I remember when Husband and I started our marriage, and I moved into his apartment. He wasn’t a typical bachelor – the flat was cleaner then than it is now – and he had good taste in furniture and appliances, but I still wanted everything decorated now, everything needed to be thrown away, sorted, cleaned out, organized now. But Husband lives by the laws of time, he does not have an internal stopwatch that goes off when something is taking too long, and he does not do something for the sake of completing an imaginary list or schedule. He does not rush. Ever.

I didn’t kick and scream because that’s not how I do things, but every few months my internal stopwatch went off and a meltdown ensued. I cried, I whined, I complained, I got angry because nothing was changing, everything was still the same. 

How much heartache could I have saved all of us if I could have just waited? Why didn’t I realize that the months of “suffering” with disorder was something that would come together with time? We needed time to see what was the best way to go about tackling our things, we needed time to know what kind of home we wanted to create, we needed time to find the right pieces of furniture and the style that is us, not the style that is me or the style that is him.

The time is right now as we slowly work our way through this home, deciding what will stay and where it will stay, brainstorming ideas for how to better organize and build our family’s possessions and dreaming of creative projects that best suit the space that we have. We are off-schedule already, parts of our flat are a mess, and it is good.

But even this, this doing that we have now, this time that I have waited impatiently for, even this is taking time, but for a change I am not whining, crying and complaining because after two years – and maybe even a lifetime – of impatience, my heart is a little wiser and knows that it will take time, it has to take time, life takes time and time brings life. 

  • Mushroom Carbonara   (from delicious. magazine)  An easy recipe for lunch or dinner. The ingredient list is simple, and it takes 10-15 minutes to cook from start to finish. I have all the ingredients between our pantry and fridge, with the mushrooms being the only thing I would normally have to plan for.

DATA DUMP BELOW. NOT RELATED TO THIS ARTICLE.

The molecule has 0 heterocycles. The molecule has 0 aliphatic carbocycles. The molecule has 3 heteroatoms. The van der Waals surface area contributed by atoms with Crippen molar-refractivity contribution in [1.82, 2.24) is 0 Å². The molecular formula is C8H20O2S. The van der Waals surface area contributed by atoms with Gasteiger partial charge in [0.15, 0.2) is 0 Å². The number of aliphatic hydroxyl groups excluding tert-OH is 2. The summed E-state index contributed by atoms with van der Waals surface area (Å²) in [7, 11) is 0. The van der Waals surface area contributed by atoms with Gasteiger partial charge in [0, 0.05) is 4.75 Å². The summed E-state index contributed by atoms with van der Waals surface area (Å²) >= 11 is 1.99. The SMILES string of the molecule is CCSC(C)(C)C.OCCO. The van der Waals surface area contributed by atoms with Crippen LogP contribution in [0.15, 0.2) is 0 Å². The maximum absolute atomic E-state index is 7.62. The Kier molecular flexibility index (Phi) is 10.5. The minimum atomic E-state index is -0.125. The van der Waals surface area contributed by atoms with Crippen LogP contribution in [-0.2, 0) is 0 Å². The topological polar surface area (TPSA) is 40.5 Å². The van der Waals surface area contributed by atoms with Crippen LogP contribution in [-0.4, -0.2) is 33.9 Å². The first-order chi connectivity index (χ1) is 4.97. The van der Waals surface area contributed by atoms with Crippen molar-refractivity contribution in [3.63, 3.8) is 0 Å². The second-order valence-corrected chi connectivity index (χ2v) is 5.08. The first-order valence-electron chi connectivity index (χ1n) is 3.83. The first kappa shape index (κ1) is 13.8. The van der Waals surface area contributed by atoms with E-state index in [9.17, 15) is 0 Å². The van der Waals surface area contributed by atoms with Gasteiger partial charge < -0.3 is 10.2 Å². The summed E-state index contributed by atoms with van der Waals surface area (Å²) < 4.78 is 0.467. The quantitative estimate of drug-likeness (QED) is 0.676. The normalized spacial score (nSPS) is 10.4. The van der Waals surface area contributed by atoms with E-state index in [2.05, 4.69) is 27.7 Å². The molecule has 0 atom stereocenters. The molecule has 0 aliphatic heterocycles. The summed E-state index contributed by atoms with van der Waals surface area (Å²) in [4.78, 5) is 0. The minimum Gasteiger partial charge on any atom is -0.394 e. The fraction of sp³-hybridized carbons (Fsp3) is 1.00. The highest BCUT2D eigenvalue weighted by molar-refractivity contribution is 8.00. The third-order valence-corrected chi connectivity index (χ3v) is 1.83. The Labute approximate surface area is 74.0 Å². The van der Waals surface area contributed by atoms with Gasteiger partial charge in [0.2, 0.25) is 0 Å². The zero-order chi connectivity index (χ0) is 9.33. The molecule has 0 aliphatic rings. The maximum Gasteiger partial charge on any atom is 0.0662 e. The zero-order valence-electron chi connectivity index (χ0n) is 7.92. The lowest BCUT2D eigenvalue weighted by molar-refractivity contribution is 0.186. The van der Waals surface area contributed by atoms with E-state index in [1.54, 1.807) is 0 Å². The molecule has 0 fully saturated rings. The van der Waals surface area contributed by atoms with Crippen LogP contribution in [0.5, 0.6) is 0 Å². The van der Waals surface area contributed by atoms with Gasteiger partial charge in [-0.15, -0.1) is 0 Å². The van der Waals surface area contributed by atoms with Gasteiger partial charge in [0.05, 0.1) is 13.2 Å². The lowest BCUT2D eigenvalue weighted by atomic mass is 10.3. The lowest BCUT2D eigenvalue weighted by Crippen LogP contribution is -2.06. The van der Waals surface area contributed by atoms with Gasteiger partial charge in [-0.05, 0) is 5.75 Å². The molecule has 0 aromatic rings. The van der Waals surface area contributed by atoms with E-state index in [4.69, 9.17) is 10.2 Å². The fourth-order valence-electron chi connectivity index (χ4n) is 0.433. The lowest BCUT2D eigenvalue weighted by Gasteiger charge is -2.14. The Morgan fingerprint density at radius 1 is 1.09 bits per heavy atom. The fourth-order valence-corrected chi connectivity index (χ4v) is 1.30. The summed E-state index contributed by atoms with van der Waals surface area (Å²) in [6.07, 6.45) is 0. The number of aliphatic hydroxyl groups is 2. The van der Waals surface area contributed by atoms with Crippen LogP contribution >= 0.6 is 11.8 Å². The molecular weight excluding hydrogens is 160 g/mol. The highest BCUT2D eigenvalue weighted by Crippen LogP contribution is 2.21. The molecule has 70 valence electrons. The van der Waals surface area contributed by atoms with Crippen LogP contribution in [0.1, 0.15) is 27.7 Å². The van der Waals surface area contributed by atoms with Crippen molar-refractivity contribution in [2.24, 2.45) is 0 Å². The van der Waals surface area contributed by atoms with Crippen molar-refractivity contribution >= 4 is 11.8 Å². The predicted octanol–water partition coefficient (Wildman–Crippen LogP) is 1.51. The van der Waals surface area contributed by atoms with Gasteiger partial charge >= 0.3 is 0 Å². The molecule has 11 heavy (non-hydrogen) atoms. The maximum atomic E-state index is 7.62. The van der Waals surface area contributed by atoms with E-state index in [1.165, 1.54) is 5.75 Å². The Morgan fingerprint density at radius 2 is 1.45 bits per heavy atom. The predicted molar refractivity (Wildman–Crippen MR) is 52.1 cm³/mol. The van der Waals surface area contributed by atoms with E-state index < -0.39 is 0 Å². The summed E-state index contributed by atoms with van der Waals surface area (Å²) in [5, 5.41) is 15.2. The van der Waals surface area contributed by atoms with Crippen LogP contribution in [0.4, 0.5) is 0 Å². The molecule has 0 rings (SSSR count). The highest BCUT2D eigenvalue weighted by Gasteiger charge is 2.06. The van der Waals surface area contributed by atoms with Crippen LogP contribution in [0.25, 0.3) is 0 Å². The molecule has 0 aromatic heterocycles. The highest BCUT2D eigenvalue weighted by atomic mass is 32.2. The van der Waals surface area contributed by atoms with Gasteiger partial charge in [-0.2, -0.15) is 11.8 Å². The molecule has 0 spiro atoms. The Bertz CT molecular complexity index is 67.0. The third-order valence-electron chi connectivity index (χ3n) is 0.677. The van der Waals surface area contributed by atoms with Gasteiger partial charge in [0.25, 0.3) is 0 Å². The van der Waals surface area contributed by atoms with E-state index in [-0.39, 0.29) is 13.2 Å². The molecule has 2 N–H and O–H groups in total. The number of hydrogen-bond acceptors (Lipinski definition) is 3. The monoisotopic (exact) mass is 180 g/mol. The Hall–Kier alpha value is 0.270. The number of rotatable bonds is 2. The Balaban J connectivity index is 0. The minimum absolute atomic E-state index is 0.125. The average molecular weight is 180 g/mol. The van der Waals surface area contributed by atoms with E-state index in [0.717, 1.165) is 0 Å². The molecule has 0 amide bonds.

(Part 1 here)

1. The only way to know that a need exists is to pay attention. 

Listen. Listen. Listen some more. Watch. Pay close attention to detail. When you give someone your full mental, emotional and physical attention, it is much easier to know if there is a need and how you can meet it. When you are talking, chastising, correcting and questioning, it impedes your ability to understand, and your baby – and everyone else in your life – needs you to understand more than they need anything else. Wise understanding is the best foundation on which to build your words, love, correction and discipline. 

2. There is a space that you can fill, and there is a space that you can’t fill. 

There are needs that are for me to meet, and there are needs that are not for me to meet. When I spend my time filling a space that’s not for me, I waste my time and my energy. Focus on the needs you can meet and give yourself to those things not to everything.

3. All of us have deep, aching needs that cannot be met by other people. 

In no small terms, having a child has shown me again and again and again that God is real. From the beginning it was abundantly clear to me that my son had needs I could not meet. When he was fearful, he needed peace in his spirit, and even if  was there, holding him, speaking kind words to him, nursing him, some times the fear was so deep, that nothing I could do would soothe him.

Oh storm-tossed one and not comforted…

He’s not alone; all babies have needs that his or her parent obviously cannot meet, and if we are deeply honest with ourselves, no human relationship can meet our deepest, “adult” needs. We try, we search, we fill the void in our souls with the best – or worst – that other people, but the best of people is not enough for us. Because we were made for more, for eternity, and we were made to be known and to know God, and it’s only there, in him, that our needs can truly be met.